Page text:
The California Department of Health Care Services has updated their Medi-Cal brochure with better information on how the program works, who is eligible, and how to access health care services. The new myMedi-Cal, How to Get the Health Care You Need has been updated to reflect both the changes at Covered California, Share of Cost, dental services, estate recovery, and fraud.
New Medi-Cal Information Brochure
The Medi-Cal encompasses a variety of different programs, just not the MAGI Medi-Cal applied for through Covered California. The myMedi-Cal brochure is a high-level overview with an emphasis on MAGI Medi-Cal. Major sections include
Health Coverage in California Applying for Medi-Cal How to use Medi-Cal benefits Covered Medi-Cal services Retroactive Medi-Cal Reporting changes and renewing Medi-Cal Rights and responsibilities of the Medi-Cal beneficiary
There is a nice description of MAGI versus Non-MAGI Medi-Cal. MAGI (Modified Adjusted Gross Income) Medi-Cal is California’s version of expanded Medicaid under the ACA. Non-MAGI, sometimes referred to as conditional Medi-Cal, covers all the other programs for women who are pregnant, blind, disabled, caretaker, and assistance for Medicare beneficiaries. The significant difference is that MAGI Medi-Cal only looks at household income. Whereas Non-MAGI also considers assets and property.
myMedi-Cal goes through the flow of enrollment where the beneficiary first receives the State of California Benefits Identification Card. The new enrollee can use Medi-Cal right away under the Fee-For-Service provisions, but the care must be through an approved Medi-Cal provider, excluding emergency services. Then, the Medi-Cal beneficiary will be transitioned to a managed care HMO plan operating in their county. The brochure also explains the Share of Cost (SOC) that a beneficiary may have to pay for health care or dental services.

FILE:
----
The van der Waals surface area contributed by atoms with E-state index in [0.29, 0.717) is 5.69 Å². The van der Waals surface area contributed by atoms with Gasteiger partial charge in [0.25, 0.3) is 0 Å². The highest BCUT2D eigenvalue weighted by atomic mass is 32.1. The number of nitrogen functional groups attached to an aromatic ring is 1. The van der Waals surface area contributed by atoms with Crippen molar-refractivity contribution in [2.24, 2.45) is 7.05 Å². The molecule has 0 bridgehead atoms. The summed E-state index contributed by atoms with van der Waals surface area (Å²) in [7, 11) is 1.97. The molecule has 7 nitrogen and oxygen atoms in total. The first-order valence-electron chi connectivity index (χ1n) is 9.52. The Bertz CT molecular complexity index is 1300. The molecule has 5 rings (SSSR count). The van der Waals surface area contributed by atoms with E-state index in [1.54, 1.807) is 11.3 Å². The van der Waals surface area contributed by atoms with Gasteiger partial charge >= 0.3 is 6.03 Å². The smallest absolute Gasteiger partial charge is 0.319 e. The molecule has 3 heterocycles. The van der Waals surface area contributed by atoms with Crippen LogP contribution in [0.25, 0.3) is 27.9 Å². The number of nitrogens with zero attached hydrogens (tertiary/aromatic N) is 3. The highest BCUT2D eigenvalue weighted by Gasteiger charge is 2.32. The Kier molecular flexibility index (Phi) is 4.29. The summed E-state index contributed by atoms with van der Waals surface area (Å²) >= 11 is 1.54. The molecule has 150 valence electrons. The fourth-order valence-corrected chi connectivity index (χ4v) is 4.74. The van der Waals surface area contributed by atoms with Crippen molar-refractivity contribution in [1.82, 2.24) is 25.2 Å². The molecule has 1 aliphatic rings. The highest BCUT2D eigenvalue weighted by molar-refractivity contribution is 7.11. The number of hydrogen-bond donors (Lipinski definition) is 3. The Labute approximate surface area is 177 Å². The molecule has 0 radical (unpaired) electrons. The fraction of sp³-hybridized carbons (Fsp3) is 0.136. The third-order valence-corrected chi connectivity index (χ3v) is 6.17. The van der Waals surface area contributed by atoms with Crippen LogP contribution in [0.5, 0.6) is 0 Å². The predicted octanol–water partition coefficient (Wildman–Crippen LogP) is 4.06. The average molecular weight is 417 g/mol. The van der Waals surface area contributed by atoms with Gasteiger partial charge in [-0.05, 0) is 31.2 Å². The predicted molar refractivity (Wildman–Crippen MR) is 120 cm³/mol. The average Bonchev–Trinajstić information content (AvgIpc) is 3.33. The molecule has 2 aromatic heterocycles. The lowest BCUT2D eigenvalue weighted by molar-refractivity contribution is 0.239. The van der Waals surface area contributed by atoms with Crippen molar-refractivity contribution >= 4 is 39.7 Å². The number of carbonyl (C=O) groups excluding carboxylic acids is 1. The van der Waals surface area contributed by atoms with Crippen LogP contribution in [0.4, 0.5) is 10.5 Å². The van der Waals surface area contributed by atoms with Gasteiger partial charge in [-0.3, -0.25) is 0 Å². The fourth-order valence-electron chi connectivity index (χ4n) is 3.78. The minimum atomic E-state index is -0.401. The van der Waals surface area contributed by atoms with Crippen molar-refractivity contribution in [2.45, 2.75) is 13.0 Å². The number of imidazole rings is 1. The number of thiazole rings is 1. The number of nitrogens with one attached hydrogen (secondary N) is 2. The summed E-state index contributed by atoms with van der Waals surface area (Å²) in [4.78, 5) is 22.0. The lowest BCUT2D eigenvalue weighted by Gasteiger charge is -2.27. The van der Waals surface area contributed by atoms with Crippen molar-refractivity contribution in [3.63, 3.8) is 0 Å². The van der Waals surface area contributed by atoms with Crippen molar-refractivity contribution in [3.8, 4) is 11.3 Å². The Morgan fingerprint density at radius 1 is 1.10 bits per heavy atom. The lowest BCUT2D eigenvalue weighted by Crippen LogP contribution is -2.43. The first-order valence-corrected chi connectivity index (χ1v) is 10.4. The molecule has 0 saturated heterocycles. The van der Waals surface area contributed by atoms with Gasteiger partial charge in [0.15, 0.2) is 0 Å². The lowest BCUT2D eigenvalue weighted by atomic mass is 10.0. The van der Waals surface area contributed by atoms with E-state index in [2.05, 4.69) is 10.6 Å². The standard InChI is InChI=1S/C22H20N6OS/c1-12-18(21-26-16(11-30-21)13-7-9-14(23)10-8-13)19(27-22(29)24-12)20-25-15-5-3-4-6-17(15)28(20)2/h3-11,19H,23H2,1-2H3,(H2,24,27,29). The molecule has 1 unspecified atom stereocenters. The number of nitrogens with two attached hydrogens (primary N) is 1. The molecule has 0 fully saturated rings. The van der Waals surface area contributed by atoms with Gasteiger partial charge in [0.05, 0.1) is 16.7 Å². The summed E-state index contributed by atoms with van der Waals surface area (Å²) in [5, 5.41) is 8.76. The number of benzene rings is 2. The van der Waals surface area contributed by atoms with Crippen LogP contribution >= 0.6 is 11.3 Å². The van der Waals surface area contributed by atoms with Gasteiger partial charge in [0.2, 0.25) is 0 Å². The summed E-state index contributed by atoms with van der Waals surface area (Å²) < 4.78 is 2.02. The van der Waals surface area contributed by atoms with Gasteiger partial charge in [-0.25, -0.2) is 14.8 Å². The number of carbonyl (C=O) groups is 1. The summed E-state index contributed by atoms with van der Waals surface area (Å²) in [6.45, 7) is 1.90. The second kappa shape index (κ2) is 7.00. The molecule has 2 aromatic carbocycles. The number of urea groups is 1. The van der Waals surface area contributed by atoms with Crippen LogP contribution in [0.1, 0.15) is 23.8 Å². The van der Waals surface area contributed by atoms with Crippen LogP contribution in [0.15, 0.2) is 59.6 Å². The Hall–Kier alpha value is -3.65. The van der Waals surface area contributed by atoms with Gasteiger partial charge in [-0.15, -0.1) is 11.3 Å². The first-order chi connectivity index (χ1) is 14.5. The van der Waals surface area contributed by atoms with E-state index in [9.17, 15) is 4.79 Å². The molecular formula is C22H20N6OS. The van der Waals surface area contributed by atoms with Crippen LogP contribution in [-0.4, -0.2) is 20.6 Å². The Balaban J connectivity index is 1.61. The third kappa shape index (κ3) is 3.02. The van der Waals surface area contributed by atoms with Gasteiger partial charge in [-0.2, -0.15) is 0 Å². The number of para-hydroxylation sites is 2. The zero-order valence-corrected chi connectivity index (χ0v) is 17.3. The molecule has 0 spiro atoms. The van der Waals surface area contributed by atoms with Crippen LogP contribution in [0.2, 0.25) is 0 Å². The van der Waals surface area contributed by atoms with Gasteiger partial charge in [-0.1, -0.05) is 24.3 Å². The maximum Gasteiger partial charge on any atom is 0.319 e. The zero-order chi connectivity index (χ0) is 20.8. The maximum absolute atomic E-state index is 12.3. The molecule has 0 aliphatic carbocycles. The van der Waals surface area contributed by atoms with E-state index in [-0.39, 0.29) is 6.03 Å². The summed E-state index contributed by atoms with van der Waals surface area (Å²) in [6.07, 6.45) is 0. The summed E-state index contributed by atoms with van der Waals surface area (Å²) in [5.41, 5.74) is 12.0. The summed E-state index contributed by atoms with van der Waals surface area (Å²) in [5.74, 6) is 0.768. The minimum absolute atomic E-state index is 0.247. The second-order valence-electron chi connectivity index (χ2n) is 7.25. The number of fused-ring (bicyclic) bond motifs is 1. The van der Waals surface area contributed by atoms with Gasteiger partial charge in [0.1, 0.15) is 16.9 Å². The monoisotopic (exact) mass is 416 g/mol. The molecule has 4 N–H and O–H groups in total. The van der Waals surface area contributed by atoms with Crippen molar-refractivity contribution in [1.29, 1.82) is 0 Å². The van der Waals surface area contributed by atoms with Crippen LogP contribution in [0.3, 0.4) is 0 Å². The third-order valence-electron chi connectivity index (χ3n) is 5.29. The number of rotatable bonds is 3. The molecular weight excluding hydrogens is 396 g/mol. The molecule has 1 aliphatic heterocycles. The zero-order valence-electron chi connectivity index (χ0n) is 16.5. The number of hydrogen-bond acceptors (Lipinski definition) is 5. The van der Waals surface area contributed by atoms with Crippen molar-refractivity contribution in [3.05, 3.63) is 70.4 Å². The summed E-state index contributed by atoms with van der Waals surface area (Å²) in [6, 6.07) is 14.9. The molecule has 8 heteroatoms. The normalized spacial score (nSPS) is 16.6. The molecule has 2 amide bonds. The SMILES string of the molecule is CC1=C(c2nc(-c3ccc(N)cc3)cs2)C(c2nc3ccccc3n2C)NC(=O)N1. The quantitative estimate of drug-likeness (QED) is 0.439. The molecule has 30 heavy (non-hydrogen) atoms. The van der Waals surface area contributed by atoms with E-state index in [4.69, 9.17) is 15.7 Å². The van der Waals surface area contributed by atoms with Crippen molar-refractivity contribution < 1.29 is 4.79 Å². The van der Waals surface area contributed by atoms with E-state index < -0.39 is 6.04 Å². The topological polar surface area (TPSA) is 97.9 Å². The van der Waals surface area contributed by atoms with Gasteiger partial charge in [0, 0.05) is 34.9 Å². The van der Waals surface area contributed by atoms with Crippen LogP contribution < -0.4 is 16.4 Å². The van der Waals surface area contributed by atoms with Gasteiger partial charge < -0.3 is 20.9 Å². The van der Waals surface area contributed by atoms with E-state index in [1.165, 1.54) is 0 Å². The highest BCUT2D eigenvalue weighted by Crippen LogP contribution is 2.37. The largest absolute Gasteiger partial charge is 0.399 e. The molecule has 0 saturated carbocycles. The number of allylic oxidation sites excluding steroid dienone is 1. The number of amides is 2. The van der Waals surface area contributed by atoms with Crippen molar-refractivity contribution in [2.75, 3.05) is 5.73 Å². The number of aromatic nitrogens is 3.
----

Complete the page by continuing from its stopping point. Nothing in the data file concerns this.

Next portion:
Perhaps under emphasized, the Updating and Renewing Medi-Cal section reminds people they must report any changes to Medi-Cal within 10 days. The changes include marital status, receiving other health care insurance, income, household dependents, and citizenship to name a few items that must be reported to Medi-Cal. Particularly important is if the beneficiary moves, especially to another county. Each California county administers eligibility and enrollment into Medi-Cal. Not all HMO plans are available in each county. If the beneficiary moves, they may have to change health care plans.
The brochure also outlines the rights and responsibilities of the Medi-Cal beneficiary. Eligibility determinations, either enrollment or termination, can be appealed. myMedi-Cal discusses the time periods for the appeals and the right to a State Fair Hearing.
Medi-Cal Income and Deduction Changes
The Department of Health Care Services also publishes guidance to County Welfare Directors in the form of letters. One letter released on May 15, 2019 reviews the changes to income and deductions pertinent to MAGI Medi-Cal. These changes were a result of the 2017 federal Tax Cut and Jobs Act (TCJA).
The TCJA eliminated some income and deduction allowances for calculating income for Medi-Cal eligibility.
Tuition and Fees: Effective January 1, 2019, counties shall no longer allow tuition and fees as a deduction in determining eligibility for MAGI Medi-Cal and shall wait until the next annual redetermination, or reported change in circumstance, and confirm that any existing deduction records in the Statewide Automated Welfare System (SAWS) were end dated.